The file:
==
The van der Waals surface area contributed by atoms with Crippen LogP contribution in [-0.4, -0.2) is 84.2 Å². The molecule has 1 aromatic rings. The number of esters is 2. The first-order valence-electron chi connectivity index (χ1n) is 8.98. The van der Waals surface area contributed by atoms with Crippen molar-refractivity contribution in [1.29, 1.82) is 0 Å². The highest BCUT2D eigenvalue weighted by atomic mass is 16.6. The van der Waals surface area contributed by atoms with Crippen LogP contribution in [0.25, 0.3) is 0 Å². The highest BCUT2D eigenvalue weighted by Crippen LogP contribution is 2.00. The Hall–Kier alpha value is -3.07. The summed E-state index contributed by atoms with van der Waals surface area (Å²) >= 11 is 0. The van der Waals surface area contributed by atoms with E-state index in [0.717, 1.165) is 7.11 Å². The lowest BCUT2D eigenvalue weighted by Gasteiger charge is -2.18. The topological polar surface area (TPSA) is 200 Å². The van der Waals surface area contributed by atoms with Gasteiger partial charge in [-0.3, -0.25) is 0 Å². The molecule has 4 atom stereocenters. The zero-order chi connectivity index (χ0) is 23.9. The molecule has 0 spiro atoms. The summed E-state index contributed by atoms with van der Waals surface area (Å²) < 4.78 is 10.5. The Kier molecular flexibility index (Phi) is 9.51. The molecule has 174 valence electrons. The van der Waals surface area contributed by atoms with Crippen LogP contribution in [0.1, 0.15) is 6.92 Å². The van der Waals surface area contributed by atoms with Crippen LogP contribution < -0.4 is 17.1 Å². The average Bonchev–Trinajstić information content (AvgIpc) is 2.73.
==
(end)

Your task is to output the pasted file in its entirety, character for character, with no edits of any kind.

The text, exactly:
The van der Waals surface area contributed by atoms with Crippen LogP contribution in [-0.4, -0.2) is 84.2 Å². The molecule has 1 aromatic rings. The number of esters is 2. The first-order valence-electron chi connectivity index (χ1n) is 8.98. The van der Waals surface area contributed by atoms with Crippen molar-refractivity contribution in [1.29, 1.82) is 0 Å². The highest BCUT2D eigenvalue weighted by atomic mass is 16.6. The van der Waals surface area contributed by atoms with Crippen LogP contribution in [0.25, 0.3) is 0 Å². The highest BCUT2D eigenvalue weighted by Crippen LogP contribution is 2.00. The Hall–Kier alpha value is -3.07. The summed E-state index contributed by atoms with van der Waals surface area (Å²) >= 11 is 0. The van der Waals surface area contributed by atoms with E-state index in [0.717, 1.165) is 7.11 Å². The lowest BCUT2D eigenvalue weighted by Gasteiger charge is -2.18. The topological polar surface area (TPSA) is 200 Å². The van der Waals surface area contributed by atoms with Gasteiger partial charge in [-0.3, -0.25) is 0 Å². The molecule has 4 atom stereocenters. The zero-order chi connectivity index (χ0) is 23.9. The molecule has 0 spiro atoms. The summed E-state index contributed by atoms with van der Waals surface area (Å²) < 4.78 is 10.5. The Kier molecular flexibility index (Phi) is 9.51. The molecule has 174 valence electrons. The van der Waals surface area contributed by atoms with Crippen LogP contribution in [0.1, 0.15) is 6.92 Å². The van der Waals surface area contributed by atoms with Crippen LogP contribution < -0.4 is 17.1 Å². The average Bonchev–Trinajstić information content (AvgIpc) is 2.73.